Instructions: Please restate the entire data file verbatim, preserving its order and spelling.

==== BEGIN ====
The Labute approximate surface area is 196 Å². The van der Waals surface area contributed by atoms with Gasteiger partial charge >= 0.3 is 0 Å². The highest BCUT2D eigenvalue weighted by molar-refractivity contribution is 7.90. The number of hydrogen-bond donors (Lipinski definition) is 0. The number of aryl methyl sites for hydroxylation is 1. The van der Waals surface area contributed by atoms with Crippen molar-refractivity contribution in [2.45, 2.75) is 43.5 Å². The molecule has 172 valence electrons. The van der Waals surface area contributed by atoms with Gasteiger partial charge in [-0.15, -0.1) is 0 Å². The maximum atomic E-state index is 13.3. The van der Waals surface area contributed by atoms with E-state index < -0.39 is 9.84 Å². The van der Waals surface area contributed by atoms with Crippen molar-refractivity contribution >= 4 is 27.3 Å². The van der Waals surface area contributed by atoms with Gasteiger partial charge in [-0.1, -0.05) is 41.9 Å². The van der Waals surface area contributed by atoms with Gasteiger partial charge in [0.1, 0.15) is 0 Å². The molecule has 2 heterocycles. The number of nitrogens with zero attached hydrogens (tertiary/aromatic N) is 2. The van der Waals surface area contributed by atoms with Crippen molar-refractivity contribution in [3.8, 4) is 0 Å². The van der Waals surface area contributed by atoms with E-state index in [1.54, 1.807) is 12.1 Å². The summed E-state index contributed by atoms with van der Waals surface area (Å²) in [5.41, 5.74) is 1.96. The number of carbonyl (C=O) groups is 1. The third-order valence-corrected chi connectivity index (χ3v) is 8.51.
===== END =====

The Labute approximate surface area is 196 Å². The van der Waals surface area contributed by atoms with Gasteiger partial charge >= 0.3 is 0 Å². The highest BCUT2D eigenvalue weighted by molar-refractivity contribution is 7.90. The number of hydrogen-bond donors (Lipinski definition) is 0. The number of aryl methyl sites for hydroxylation is 1. The van der Waals surface area contributed by atoms with Crippen molar-refractivity contribution in [2.45, 2.75) is 43.5 Å². The molecule has 172 valence electrons. The van der Waals surface area contributed by atoms with Gasteiger partial charge in [-0.15, -0.1) is 0 Å². The maximum atomic E-state index is 13.3. The van der Waals surface area contributed by atoms with E-state index < -0.39 is 9.84 Å². The van der Waals surface area contributed by atoms with Crippen molar-refractivity contribution >= 4 is 27.3 Å². The van der Waals surface area contributed by atoms with Gasteiger partial charge in [-0.1, -0.05) is 41.9 Å². The van der Waals surface area contributed by atoms with Gasteiger partial charge in [0.1, 0.15) is 0 Å². The molecule has 2 heterocycles. The number of nitrogens with zero attached hydrogens (tertiary/aromatic N) is 2. The van der Waals surface area contributed by atoms with Crippen molar-refractivity contribution in [3.8, 4) is 0 Å². The van der Waals surface area contributed by atoms with E-state index in [1.54, 1.807) is 12.1 Å². The summed E-state index contributed by atoms with van der Waals surface area (Å²) in [5.41, 5.74) is 1.96. The number of carbonyl (C=O) groups is 1. The third-order valence-corrected chi connectivity index (χ3v) is 8.51.